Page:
# Is this language Regular or non regular

$$(0^n 1)^* \ \ , n\geq 0$$

According to wiki

If V is a set of strings, then V* is defined as the smallest superset of V that contains the empty string ε and is closed under the string concatenation operation

If V is a set of symbols or characters, then V* is the set of all strings over symbols in V, including the empty string ε.

So this language accepts all strings over $$\Sigma^*$$ which must be regular. Also regular languages are closed under kleene star.

But again on wiki

$$V^* = \bigcup\limits_{i\geq 0}^{} V_i = {\epsilon} \ \cup \ V_1 \ \cup V_2 \ \cup \ V_3 \ \cup .....$$

Now according to this definition strings such as $$01001$$ cannot be a part of given language so $$0$$'s prior of every 1 are compared within a string, so this can't be regular.

But according to the former definition $$01001$$ is a part of language because it can be formed with symbols $$01$$ and $$001$$ both are part of $$0^n 1$$.

Can someone help me in identifying the class of these types of languages

• Could you please give a clear formal definition of your language. At the moment, it does not make any sense. Oct 18, 2018 at 8:49
• what's informal about it? It is kleene star of a regular language which is $0^n 1$ where $n \geq 0$ Oct 18, 2018 at 8:53
• What are the $V_k$ in the second wiki definition, after "But again on wiki"? Oct 18, 2018 at 9:22
• Given a set V define $V_0 = {ε}$ (the language consisting only of the empty string), $V_1 = V$ Oct 18, 2018 at 9:27
• What are $V_2$ and so on? is each the concatenation of previous one with $V$? Oct 18, 2018 at 9:44

My reading of this question (which I think is the natural reading, notwithstanding other possibilities) is that the language being defined is:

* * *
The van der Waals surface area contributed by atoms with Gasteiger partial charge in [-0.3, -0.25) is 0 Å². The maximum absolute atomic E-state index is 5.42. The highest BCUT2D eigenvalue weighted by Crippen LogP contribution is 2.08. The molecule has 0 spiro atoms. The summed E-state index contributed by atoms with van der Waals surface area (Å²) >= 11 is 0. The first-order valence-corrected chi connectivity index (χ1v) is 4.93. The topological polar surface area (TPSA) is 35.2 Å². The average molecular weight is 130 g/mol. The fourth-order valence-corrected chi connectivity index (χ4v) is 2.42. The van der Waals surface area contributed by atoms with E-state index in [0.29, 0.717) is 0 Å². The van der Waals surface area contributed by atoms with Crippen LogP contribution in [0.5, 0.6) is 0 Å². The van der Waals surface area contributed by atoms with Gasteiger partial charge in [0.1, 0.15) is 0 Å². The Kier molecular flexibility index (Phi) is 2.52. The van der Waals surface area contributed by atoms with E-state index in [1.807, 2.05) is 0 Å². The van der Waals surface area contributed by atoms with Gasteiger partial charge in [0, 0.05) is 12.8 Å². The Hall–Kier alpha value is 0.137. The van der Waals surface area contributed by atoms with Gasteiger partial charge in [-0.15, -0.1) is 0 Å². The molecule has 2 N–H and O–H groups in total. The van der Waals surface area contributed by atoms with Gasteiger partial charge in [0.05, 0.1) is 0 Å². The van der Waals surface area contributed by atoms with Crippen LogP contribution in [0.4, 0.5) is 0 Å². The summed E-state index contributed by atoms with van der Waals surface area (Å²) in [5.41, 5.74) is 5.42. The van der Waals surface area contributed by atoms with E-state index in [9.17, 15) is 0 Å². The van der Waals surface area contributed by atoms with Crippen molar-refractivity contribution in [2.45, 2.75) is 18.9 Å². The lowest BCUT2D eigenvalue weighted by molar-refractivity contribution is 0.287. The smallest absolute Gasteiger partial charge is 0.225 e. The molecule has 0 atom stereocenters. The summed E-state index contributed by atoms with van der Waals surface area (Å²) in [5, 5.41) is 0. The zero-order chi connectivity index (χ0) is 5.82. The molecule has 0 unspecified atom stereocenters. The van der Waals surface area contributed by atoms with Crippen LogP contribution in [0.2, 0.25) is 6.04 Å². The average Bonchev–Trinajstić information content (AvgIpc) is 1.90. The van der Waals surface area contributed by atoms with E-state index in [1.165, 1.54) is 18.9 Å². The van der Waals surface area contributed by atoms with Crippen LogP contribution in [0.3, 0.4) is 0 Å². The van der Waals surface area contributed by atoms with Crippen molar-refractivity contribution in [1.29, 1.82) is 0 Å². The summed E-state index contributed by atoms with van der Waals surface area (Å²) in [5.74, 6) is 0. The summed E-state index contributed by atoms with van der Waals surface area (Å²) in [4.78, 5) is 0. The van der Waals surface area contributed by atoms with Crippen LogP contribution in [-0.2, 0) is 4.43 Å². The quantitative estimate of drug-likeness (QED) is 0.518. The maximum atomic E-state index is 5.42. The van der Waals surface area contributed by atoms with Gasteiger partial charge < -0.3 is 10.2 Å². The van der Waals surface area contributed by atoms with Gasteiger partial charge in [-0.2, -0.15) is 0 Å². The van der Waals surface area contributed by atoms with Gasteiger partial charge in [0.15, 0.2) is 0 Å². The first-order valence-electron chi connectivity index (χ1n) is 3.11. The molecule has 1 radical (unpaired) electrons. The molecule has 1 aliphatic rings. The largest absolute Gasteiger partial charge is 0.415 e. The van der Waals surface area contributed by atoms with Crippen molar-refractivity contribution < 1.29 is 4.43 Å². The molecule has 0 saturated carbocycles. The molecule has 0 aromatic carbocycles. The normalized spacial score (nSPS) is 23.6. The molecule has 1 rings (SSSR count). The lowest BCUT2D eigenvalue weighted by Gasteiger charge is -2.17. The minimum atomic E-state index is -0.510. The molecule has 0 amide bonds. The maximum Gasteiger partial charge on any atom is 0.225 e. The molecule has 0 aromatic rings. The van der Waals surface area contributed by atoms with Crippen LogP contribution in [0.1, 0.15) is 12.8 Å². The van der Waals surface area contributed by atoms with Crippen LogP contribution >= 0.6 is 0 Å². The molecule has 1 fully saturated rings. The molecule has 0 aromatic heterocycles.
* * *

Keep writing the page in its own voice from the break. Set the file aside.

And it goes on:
$$L = \bigcup\limits_{n\geq 0}^{} (0^n1)^*$$

which is, roughly speaking, the language of all strings in $$\{0,1\}^*$$ ending in $$1$$ in which the $$1$$s are evenly-spaced. (In other words, there is an implicit "union over all $$n$$".) That language is not regular, which is easy to prove with the pumping lemma. (Take the string $$(0^{p+1}1)^5$$.)

I don't see any natural interpretation of $$(0^n1)^*$$ in which the $$n$$ is not fixed. It seems unlikely that the intent was $$\left(\bigcup\limits_{n\geq 0}0^n1\right)^*$$, since that would naturally be written $$(0^*1)^*$$, not $$(0^n1)^*$$. That language is regular, as you know, but I don't think it is relevant to this question.

• exactly this was my confusion, do you think question is ambiguous? Oct 18, 2018 at 18:37
• No, I don't. I find the question quite clear. However, it is often the case that some people misunderstand something. I included my reasoning, fwiw.
– rici
Oct 18, 2018 at 18:40

If I understand correctly (and no, your definition is neither clear nor correct since $$\{(0^n1)^* \mid n \geqslant 0\}$$ does not make any sense), your language is $$\{0^n1 \mid n \geqslant 0\}^*$$, which can be rewritten as $$(0^*1)^*$$, which is indeed a regular language.

• but the notation mentioned in question should not be used? Oct 18, 2018 at 9:49
• No, it is not clear at all. Oct 18, 2018 at 9:54
• Ok thanks, this was asked in online tests which are mocks for national level exam for computer science graduates in my country. Oct 18, 2018 at 9:57

I take it that you mean $$L = \bigcup_{n \ge 0} \mathcal{L}((1^n 0)^*)$$, i.e., arbitary repeats of $$1^n 0$$ for each $$n$$. If you try to dream up an DFA to recognize this, you'll see it would need to record $$n$$ somehow to check the others, and as $$n$$ is not limited, that won't work. So suspect it isn't regular.

For a proof, use the pumping lemma. Assume your language $$L$$ is regular, then there is a constant $$N$$ such that for each word $$\sigma \in L$$ such that $$\lvert \sigma \rvert \ge N$$ it can be written $$\sigma = \alpha \beta \gamma$$ such that $$\lvert \alpha \beta \rvert \le N$$ with $$\beta \ne \epsilon$$ such that for all $$k \ge 0$$ it is $$\alpha \beta^k \gamma \in L$$. Pick $$\sigma = 1^N 0 1^N 0 \in L$$, $$\lvert \sigma \rvert = 2 N + 2 \ge N$$. But then $$\beta$$ is formed just by $$1$$ (say $$\lvert \beta \rvert = u$$, $$u > 0$$), if you pick $$k = 2$$ it is $$\alpha \beta^2 \gamma = 1^{N + u} 0 1^N 0 \notin L$$. This contradiction shows $$L$$ is not regular.